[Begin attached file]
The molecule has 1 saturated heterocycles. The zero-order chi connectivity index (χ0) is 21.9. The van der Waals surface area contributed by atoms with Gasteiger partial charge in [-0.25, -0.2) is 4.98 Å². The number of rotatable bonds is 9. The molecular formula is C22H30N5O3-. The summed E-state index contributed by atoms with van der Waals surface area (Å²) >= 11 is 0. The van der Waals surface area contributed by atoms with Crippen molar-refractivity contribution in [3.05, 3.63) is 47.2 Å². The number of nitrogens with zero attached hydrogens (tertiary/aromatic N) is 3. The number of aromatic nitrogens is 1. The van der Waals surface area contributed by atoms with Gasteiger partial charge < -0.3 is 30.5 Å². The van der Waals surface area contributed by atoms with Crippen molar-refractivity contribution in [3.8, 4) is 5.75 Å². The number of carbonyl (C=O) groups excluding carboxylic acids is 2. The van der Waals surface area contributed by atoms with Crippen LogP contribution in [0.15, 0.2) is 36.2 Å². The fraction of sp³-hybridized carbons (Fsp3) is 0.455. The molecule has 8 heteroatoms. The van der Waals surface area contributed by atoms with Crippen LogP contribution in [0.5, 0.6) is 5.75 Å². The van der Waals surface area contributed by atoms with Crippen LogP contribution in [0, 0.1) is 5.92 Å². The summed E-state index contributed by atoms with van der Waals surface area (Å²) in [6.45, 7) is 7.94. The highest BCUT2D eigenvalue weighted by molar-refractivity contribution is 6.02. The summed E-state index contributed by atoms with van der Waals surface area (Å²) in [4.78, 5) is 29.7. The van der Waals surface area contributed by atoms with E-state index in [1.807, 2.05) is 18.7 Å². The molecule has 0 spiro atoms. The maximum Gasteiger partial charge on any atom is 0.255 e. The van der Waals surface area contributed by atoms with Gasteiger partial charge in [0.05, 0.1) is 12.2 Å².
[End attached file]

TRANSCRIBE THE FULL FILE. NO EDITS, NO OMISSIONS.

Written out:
The molecule has 1 saturated heterocycles. The zero-order chi connectivity index (χ0) is 21.9. The van der Waals surface area contributed by atoms with Gasteiger partial charge in [-0.25, -0.2) is 4.98 Å². The number of rotatable bonds is 9. The molecular formula is C22H30N5O3-. The summed E-state index contributed by atoms with van der Waals surface area (Å²) >= 11 is 0. The van der Waals surface area contributed by atoms with Crippen molar-refractivity contribution in [3.05, 3.63) is 47.2 Å². The number of nitrogens with zero attached hydrogens (tertiary/aromatic N) is 3. The number of aromatic nitrogens is 1. The van der Waals surface area contributed by atoms with Gasteiger partial charge < -0.3 is 30.5 Å². The van der Waals surface area contributed by atoms with Crippen molar-refractivity contribution in [3.8, 4) is 5.75 Å². The number of carbonyl (C=O) groups excluding carboxylic acids is 2. The van der Waals surface area contributed by atoms with Crippen LogP contribution in [0.15, 0.2) is 36.2 Å². The fraction of sp³-hybridized carbons (Fsp3) is 0.455. The molecule has 8 heteroatoms. The van der Waals surface area contributed by atoms with Crippen LogP contribution in [0.5, 0.6) is 5.75 Å². The van der Waals surface area contributed by atoms with Crippen LogP contribution in [0, 0.1) is 5.92 Å². The summed E-state index contributed by atoms with van der Waals surface area (Å²) in [6.45, 7) is 7.94. The highest BCUT2D eigenvalue weighted by molar-refractivity contribution is 6.02. The summed E-state index contributed by atoms with van der Waals surface area (Å²) in [4.78, 5) is 29.7. The van der Waals surface area contributed by atoms with E-state index in [1.807, 2.05) is 18.7 Å². The molecule has 0 spiro atoms. The maximum Gasteiger partial charge on any atom is 0.255 e. The van der Waals surface area contributed by atoms with Gasteiger partial charge in [0.05, 0.1) is 12.2 Å².